Britain’s trade deficit persists in spite of sterling devaluation

[Co-authored with Scott Lavery]

One of the professed goals of the coalition has been to ‘rebalance’ the UK economy away from debt-fuelled domestic consumption and into export-led growth, supported by increased investment in manufacturing.

There is growing evidence, however, that in spite of a recent increase in growth and employment, the government is not delivering what was promised. Rates of investment remain low, household debt is rising once again, and pay in manufacturing continues to slip behind financial services.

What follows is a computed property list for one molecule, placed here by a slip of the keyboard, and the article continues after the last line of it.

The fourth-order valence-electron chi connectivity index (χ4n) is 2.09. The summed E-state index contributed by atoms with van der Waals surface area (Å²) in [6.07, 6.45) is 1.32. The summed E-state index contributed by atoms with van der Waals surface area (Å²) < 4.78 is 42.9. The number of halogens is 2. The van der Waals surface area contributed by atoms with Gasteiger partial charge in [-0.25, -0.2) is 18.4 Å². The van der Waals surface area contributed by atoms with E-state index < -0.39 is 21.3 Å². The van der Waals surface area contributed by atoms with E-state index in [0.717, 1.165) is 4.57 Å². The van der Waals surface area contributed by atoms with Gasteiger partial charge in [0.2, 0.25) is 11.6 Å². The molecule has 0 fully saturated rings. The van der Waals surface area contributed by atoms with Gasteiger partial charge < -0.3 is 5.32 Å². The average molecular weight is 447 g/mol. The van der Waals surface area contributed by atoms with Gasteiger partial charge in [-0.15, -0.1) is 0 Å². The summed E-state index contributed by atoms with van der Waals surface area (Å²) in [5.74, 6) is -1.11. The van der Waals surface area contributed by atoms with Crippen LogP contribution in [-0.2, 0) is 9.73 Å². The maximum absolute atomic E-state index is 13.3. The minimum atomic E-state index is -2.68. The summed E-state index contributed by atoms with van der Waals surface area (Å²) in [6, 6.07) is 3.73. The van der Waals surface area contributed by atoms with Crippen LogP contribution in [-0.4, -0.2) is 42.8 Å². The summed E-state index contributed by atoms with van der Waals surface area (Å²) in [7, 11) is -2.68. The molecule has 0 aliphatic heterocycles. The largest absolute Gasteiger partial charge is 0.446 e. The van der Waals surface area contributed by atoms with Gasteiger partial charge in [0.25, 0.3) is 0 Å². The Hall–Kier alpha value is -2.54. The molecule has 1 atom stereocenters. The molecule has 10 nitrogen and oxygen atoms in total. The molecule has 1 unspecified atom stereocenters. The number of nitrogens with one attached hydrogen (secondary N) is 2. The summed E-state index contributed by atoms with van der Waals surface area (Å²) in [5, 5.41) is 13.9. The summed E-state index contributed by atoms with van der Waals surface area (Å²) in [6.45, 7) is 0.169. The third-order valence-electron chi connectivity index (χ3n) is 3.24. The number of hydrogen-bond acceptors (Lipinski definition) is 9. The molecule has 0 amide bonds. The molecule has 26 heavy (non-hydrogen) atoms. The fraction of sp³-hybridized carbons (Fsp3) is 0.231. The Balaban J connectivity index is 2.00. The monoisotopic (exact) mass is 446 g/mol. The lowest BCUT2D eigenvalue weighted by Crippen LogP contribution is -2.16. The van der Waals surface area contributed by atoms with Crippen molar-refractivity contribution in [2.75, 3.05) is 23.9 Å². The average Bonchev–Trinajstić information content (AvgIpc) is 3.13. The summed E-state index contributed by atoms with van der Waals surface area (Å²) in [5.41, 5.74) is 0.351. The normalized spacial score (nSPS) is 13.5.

It didn’t have to be like this. Indeed, in many ways the post-2008 context has provided the ideal circumstances to re-orientate the British growth model towards tradable sectors such as manufacturing – primarily because sterling has deteriorated in value (at least partly by design). Research released by the Sheffield Political Economy Research Institute today, however, demonstrates a spectacular (and, in the postwar era, unprecedented) failure in this regard.

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Image: William Warby